Other highlights of 80s synth new-wave include “Party Monster,” and “Secrets.” The latter of which is this remarkable cut produced by Doc McKinney, The Weeknd himself, and Cirkut (producer of Dark Horse and Roar by Katy Perry) that feels like a remnant of the 80s brought into the light by the virtuoso of the people involved. 

However, there are slight shift into the electronic side of the new-wave genre/sound gave The Weeknd many instances to switch his deliveries from certain conventions, like on “False Alarm.” The track opens to The Weeknd breaking down his verses with a hyper stylized melody and the chorus line shifts into a fire alarm going off, but its instead of the blaring noise it’s The Weeknd yelling the title. The smooth transition in the instrumental from the verses to the chorus lines are like a stellar bomb of lights playing the music in your head visually.

Starboy does extend long at 70 minutes, but most of the time the pace is in constant motion and the way you breeze through the tracklist isn’t an afterthought. The underlying currents of the instrumentation reels you with hypnotic consistency.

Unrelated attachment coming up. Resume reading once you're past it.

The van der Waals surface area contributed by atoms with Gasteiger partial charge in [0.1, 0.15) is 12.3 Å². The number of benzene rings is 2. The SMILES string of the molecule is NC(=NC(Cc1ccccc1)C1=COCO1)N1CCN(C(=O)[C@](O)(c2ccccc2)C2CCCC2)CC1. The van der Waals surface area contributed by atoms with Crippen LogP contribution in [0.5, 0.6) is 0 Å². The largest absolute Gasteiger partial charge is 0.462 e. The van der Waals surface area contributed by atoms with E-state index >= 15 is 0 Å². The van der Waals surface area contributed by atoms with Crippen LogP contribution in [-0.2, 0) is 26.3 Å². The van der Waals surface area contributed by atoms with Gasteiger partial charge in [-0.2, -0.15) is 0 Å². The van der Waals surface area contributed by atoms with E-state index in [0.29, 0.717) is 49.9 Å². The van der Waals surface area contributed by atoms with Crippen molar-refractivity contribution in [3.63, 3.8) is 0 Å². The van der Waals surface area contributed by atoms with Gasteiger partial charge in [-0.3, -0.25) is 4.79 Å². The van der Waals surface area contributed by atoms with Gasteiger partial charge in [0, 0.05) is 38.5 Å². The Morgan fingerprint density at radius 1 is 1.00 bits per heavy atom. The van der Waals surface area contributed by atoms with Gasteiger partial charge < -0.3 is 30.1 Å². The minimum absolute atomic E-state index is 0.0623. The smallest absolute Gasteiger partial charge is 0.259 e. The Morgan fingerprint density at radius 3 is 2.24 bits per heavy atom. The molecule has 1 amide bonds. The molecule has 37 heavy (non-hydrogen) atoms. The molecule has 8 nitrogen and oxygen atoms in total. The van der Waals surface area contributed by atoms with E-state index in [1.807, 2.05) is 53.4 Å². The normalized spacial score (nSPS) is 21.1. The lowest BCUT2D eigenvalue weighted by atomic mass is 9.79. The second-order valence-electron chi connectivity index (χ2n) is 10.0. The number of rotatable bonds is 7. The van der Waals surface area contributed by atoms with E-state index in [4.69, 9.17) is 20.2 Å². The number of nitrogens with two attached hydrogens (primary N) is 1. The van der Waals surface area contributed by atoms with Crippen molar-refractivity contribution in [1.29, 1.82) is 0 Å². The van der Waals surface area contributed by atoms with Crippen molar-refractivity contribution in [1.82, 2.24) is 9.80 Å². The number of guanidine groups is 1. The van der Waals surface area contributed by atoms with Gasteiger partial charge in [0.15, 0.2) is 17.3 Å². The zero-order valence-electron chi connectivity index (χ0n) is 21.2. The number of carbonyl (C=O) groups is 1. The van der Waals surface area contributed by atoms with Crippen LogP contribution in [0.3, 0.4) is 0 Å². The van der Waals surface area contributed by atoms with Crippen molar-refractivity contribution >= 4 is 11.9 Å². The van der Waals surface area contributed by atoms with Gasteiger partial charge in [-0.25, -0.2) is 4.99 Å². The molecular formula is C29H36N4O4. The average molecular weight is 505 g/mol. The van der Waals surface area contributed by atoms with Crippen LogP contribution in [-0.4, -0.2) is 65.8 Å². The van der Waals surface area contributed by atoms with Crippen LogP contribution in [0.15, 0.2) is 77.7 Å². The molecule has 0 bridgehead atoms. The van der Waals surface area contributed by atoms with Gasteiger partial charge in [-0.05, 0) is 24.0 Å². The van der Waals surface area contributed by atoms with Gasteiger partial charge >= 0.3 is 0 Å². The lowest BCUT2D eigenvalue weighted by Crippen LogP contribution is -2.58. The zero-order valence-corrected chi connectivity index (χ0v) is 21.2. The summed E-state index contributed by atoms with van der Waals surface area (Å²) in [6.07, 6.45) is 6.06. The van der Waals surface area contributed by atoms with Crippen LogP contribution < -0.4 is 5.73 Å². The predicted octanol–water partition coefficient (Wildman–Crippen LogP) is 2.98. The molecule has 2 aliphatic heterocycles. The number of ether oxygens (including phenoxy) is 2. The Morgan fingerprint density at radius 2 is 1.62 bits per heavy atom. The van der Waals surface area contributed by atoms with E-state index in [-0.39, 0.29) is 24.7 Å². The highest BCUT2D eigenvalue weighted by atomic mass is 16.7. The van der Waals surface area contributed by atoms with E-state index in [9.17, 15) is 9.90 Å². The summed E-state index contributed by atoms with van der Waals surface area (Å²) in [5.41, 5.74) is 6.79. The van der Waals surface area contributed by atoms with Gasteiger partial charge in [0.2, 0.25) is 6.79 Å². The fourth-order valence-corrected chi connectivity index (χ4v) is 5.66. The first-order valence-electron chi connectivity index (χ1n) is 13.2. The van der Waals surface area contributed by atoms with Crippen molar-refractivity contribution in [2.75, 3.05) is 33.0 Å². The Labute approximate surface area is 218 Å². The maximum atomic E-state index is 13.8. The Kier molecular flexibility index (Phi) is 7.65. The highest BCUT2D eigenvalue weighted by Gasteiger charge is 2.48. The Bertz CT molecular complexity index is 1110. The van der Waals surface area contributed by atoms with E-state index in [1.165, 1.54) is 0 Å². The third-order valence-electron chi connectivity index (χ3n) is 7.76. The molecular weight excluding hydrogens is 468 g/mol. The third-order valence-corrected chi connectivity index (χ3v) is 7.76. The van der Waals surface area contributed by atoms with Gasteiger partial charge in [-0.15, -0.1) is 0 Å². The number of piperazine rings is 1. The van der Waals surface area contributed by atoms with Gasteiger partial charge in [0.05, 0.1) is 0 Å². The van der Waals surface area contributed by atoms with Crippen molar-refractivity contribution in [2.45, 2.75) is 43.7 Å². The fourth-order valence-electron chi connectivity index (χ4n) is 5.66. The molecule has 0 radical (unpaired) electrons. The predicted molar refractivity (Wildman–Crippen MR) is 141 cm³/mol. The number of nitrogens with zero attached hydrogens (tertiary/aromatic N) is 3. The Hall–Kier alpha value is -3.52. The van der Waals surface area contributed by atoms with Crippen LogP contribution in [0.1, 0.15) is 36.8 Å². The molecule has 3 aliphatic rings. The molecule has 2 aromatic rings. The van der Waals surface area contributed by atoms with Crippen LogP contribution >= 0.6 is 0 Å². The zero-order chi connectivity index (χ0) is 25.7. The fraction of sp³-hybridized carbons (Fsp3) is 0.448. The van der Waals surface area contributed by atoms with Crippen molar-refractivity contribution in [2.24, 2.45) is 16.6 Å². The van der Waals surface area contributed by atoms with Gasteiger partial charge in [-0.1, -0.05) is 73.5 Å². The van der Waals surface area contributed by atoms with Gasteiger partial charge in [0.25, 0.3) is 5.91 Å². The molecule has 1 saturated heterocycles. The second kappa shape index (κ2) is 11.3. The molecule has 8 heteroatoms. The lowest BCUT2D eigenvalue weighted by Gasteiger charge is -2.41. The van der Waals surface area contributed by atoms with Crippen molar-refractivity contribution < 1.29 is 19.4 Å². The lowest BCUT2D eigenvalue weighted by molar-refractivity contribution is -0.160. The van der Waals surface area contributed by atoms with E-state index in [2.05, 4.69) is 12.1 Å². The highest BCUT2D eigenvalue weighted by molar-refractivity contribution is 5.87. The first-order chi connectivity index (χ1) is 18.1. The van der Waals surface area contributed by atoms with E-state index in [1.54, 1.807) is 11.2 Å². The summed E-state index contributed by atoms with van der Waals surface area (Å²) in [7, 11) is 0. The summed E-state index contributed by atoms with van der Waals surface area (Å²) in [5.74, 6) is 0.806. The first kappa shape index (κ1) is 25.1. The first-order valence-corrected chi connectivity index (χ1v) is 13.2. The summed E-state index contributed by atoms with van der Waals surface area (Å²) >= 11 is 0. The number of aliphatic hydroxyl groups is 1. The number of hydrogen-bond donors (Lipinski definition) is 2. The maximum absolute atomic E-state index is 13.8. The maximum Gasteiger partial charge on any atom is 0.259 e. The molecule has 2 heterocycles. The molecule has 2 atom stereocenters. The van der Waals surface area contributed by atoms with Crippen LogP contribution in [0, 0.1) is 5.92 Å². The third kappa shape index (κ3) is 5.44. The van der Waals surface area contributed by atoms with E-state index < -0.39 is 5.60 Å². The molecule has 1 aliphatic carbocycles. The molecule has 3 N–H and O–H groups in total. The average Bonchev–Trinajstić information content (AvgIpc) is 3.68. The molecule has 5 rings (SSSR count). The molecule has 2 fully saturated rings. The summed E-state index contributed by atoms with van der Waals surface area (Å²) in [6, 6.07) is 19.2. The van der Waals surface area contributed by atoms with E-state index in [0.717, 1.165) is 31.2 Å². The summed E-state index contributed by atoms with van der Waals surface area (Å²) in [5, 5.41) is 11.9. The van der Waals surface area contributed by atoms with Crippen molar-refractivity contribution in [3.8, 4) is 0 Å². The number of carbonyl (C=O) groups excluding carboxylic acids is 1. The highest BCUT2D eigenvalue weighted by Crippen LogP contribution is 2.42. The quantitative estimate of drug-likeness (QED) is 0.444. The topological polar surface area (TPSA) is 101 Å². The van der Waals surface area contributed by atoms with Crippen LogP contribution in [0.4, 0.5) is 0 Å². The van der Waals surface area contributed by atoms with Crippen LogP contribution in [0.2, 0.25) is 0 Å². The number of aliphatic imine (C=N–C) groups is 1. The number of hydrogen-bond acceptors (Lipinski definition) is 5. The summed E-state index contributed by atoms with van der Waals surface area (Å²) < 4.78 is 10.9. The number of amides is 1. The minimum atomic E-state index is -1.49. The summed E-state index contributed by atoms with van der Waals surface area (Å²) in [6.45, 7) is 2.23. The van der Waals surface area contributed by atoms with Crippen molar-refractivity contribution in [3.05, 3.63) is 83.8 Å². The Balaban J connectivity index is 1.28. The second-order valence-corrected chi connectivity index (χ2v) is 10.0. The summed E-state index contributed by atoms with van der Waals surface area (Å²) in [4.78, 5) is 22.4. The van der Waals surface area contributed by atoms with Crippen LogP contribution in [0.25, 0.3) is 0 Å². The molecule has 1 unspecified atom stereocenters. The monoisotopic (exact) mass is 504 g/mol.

3. Beauty Behind the Madness

Contrary to the predominant style/approach on Kiss Land, The Weeknd shifts from the blues to the rhythm. The dimensions brought about by The Weeknd’s bombastic overtures that he creates with his producers.

Full of sultry and sex-fueled anthems you wonder how “Can’t Feel My Face,” got a nomination for a Kids Choice Award. Did kids love cocaine in 2016? If only there was an answer. But in all seriousness, like the follow up to this, Starboy, it comes at you full force with great track after great track. There is the luscious and melodic “Often” that takes parallel look on fame and the tinted glasses based on it, and the moody despair of the story evoked in “The Hills.”

The production had definitely tightened in the transition from Kiss Land to this. It could be that with more producers and instrumentalist there was sheer focus on the alignment of the music to The Weeknd’s vocal BPM delivery brings a lot to the forefront. “Can’t Feel My Face” does so by adding the disco speed to the funk centric track.

Though not every track comes off 100% perfect, the amount of what could otherwise be considered skippable songs keeps you head over heels with hypnotic instrumentals and stellar melodies that keep your ears racing for more. It makes you overlook some of the rough patches along the way. 

2. House of Balloons